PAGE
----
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Molecular mechanisms of inflammation and tissue injury after major trauma-is complement the "bad guy"?

Overview of attention for article published in Journal of Biomedical Science, November 2011
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About this Attention Score

  • In the top 25% of all research outputs scored by Altmetric
  • Among the highest-scoring outputs from this source (#14 of 264)
  • High Attention Score compared to outputs of the same age (86th percentile)
  • Above-average Attention Score compared to outputs of the same age and source (57th percentile)

Mentioned by

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8 tweeters

Readers on

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104 Mendeley
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Title
Molecular mechanisms of inflammation and tissue injury after major trauma-is complement the "bad guy"?
Published in
Journal of Biomedical Science, November 2011
DOI 10.1186/1423-0127-18-90
Pubmed ID
Authors

Miriam D Neher, Miriam D Neher, Sebastian Weckbach, Michael A Flierl, Markus S Huber-Lang, Philip F Stahel

Abstract

Trauma represents the leading cause of death among young people in industrialized countries. Recent clinical and experimental studies have brought increasing evidence for activation of the innate immune system in contributing to the pathogenesis of trauma-induced sequelae and adverse outcome. As the "first line of defense", the complement system represents a potent effector arm of innate immunity, and has been implicated in mediating the early posttraumatic inflammatory response. Despite its generic beneficial functions, including pathogen elimination and immediate response to danger signals, complement activation may exert detrimental effects after trauma, in terms of mounting an "innocent bystander" attack on host tissue. Posttraumatic ischemia/reperfusion injuries represent the classic entity of complement-mediated tissue damage, adding to the "antigenic load" by exacerbation of local and systemic inflammation and release of toxic mediators. These pathophysiological sequelae have been shown to sustain the systemic inflammatory response syndrome after major trauma, and can ultimately contribute to remote organ injury and death. Numerous experimental models have been designed in recent years with the aim of mimicking the inflammatory reaction after trauma and to allow the testing of new pharmacological approaches, including the emergent concept of site-targeted complement inhibition. The present review provides an overview on the current understanding of the cellular and molecular mechanisms of complement activation after major trauma, with an emphasis of emerging therapeutic concepts which may provide the rationale for a "bench-to-bedside" approach in the design of future pharmacological strategies.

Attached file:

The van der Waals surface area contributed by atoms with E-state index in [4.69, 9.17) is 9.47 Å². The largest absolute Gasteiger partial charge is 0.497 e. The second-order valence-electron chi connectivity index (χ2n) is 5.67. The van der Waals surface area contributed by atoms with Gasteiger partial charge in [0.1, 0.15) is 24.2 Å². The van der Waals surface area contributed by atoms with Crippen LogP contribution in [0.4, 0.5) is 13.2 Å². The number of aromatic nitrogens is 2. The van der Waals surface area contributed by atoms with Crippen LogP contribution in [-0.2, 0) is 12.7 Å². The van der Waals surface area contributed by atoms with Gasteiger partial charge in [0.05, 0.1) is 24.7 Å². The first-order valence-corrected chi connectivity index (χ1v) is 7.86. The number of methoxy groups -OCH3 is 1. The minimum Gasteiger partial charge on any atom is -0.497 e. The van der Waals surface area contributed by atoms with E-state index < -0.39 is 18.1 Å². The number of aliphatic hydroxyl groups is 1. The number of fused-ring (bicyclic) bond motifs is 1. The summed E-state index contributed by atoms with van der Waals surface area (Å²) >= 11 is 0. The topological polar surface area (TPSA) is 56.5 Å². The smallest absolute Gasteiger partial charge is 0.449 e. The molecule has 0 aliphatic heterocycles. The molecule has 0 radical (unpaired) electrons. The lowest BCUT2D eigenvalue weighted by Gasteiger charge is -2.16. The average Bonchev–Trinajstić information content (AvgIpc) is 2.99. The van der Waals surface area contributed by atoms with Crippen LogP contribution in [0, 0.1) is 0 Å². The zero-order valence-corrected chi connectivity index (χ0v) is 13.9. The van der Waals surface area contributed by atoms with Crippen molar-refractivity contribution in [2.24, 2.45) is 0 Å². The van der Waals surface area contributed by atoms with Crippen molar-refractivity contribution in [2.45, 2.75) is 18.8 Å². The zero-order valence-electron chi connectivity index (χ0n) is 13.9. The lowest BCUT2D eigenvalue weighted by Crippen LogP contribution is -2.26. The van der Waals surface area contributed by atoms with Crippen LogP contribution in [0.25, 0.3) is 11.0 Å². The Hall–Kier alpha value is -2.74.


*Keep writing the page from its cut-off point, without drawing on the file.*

Twitter Demographics

The data shown below were collected from the profiles of 8 tweeters who shared this research output. Click here to find out more about how the information was compiled.

Mendeley readers

The data shown below were compiled from readership statistics for 104 Mendeley readers of this research output. Click here to see the associated Mendeley record.

Geographical breakdown

Country Count As %
United States 3 3%
Netherlands 1 <1%
Denmark 1 <1%
Canada 1 <1%
Unknown 98 94%

Demographic breakdown

Readers by professional status Count As %
Researcher 18 17%
Student > Master 16 15%
Student > Ph. D. Student 15 14%
Student > Doctoral Student 12 12%
Student > Bachelor 11 11%
Other 23 22%
Unknown 9 9%
Readers by discipline Count As %
Medicine and Dentistry 46 44%
Agricultural and Biological Sciences 24 23%
Immunology and Microbiology 9 9%
Biochemistry, Genetics and Molecular Biology 4 4%
Engineering 3 3%
Other 8 8%
Unknown 10 10%

Attention Score in Context

This research output has an Altmetric Attention Score of 7. This is our high-level measure of the quality and quantity of online attention that it has received. This Attention Score, as well as the ranking and number of research outputs shown below, was calculated when the research output was last mentioned on 30 November 2011.
All research outputs
#637,460
of 4,702,424 outputs
Outputs from Journal of Biomedical Science
#14
of 264 outputs
Outputs of similar age
#29,740
of 231,086 outputs
Outputs of similar age from Journal of Biomedical Science
#3
of 7 outputs
Altmetric has tracked 4,702,424 research outputs across all sources so far. Compared to these this one has done well and is in the 85th percentile: it's in the top 25% of all research outputs ever tracked by Altmetric.
So far Altmetric has tracked 264 research outputs from this source. They receive a mean Attention Score of 3.2. This one has done particularly well, scoring higher than 94% of its peers.
Older research outputs will score higher simply because they've had more time to accumulate mentions. To account for age we can compare this Altmetric Attention Score to the 231,086 tracked outputs that were published within six weeks on either side of this one in any source. This one has done well, scoring higher than 86% of its contemporaries.
We're also able to compare this research output to 7 others from the same source and published within six weeks on either side of this one. This one has scored higher than 4 of them.